Inside Quantum Technology

Improve your quantum risk posture with crypto-agility

The cryptographic protocols that safeguard the world’s data, infrastructure, and communications have evolved over the past few decades, with each new generation of technology bringing improvements to security capabilities and performance. The most recent innovations in cryptography—known as post-quantum or quantum-safe cryptographic algorithms—are driven by the rapid progress of quantum computers, which one day will be capable of breaking many of the encryption standards upon which the modern digital economy relies.

Deploying quantum-safe solutions will not be a one-and-done experience. Rather, it will likely require periodic updates, hybrid methods, and pattern-based scaling. For these reasons, cryptographic agility is critical to establishing a robust quantum risk posture. Cryptographic agility, or crypto-agility, refers to an organization’s ability to anticipate and respond to cyber threats by updating or replacing its cryptographic algorithms and protocols without having to upend its cybersecurity architecture and disrupt operations. At IBM Quantum, we see crypto-agility as key to a successful and sustainable quantum-safe journey. That is why we are developing quantum-safe cryptographic technologies, services, and infrastructure that support an agile cybersecurity posture. Here are four best practices for building crypto-agility in service of a quantum-safe future.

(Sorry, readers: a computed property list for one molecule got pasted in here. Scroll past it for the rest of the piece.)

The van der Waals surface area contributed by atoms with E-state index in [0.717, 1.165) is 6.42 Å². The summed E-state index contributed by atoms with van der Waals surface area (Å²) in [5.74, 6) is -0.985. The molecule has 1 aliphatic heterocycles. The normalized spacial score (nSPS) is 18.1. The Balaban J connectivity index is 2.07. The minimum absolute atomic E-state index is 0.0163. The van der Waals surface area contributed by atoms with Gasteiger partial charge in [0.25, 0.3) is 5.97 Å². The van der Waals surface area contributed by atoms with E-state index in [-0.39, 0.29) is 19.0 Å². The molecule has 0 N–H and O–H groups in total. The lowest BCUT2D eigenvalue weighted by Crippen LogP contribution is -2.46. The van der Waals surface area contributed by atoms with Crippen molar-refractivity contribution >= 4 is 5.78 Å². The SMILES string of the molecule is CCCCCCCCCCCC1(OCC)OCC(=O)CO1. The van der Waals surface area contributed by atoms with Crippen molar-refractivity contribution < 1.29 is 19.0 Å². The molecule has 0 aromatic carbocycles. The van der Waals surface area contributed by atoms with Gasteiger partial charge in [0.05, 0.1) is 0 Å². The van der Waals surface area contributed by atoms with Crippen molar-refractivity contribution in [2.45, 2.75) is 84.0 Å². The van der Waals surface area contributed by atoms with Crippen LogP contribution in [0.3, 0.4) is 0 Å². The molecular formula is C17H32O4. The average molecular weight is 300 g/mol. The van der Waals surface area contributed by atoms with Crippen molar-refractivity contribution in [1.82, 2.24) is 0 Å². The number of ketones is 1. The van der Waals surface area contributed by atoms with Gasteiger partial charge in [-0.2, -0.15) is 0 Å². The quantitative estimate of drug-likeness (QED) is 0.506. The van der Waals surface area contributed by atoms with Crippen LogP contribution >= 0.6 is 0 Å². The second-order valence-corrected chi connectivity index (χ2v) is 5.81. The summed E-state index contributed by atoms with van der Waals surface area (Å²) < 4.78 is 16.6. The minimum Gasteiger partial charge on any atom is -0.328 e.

Prepare a comprehensive cryptographic inventory.

Classical encryption algorithms cannot necessarily be swapped out directly for quantum-safe alternatives—some quantum-safe updates may be layered on top of existing classical security protocols or may require additional modifications to the cryptographic architecture. In addition, quantum-safe cryptographic algorithms and standards will likely continue to evolve as quantum technology progresses. To maintain compliance during upgrade cycles, you need to know exactly where and how cryptography is used throughout your IT environment. Scanning tools like IBM Quantum Safe Explorer can help you discover your cryptography usage in applications and generate cryptographic inventories such as a Cryptography Bill of Materials (CBOM), which describes cryptographic artifacts and their dependencies in a format that can be easily shared with your software supply chain. To obtain a comprehensive picture of your cryptography usage, you’ll need to pair this static code inventory with a dynamic view of your cryptography, such as what IBM Quantum Safe Advisor provides with its monitoring of net locations, cipher suites, certificates, keys, and CBOMs associated with particular cryptographic assets.

Create a prioritized quantum-safe transformation strategy.

If the first step to attaining crypto-agility is knowing where cryptography is used, which cryptographic libraries the calls originate from, and what the various dependencies are, the second is translating this data into actionable insights—knowing which current cryptographic assets to swap, layer, or replace with a quantum-safe solution and, crucially, in what order. Cryptographic risk assessment involves contextualizing cryptographic inventories with compliance and business data so that you can determine which assets should be prioritized in your quantum-safe transformation strategy. IBM Quantum Safe Advisor collects and consolidates cryptographic metadata from your IT landscape and augments it with policy and device information so you can target assets that are most vulnerable to current security risks. For example, if you are looking to safeguard your enterprise against “harvest now, decrypt later” attacks, in which bad actors steal and store data for future decryption by a cryptographically relevant quantum computer, you would likely focus on critical data that needs to stay confidential for a long time and is externally exposed.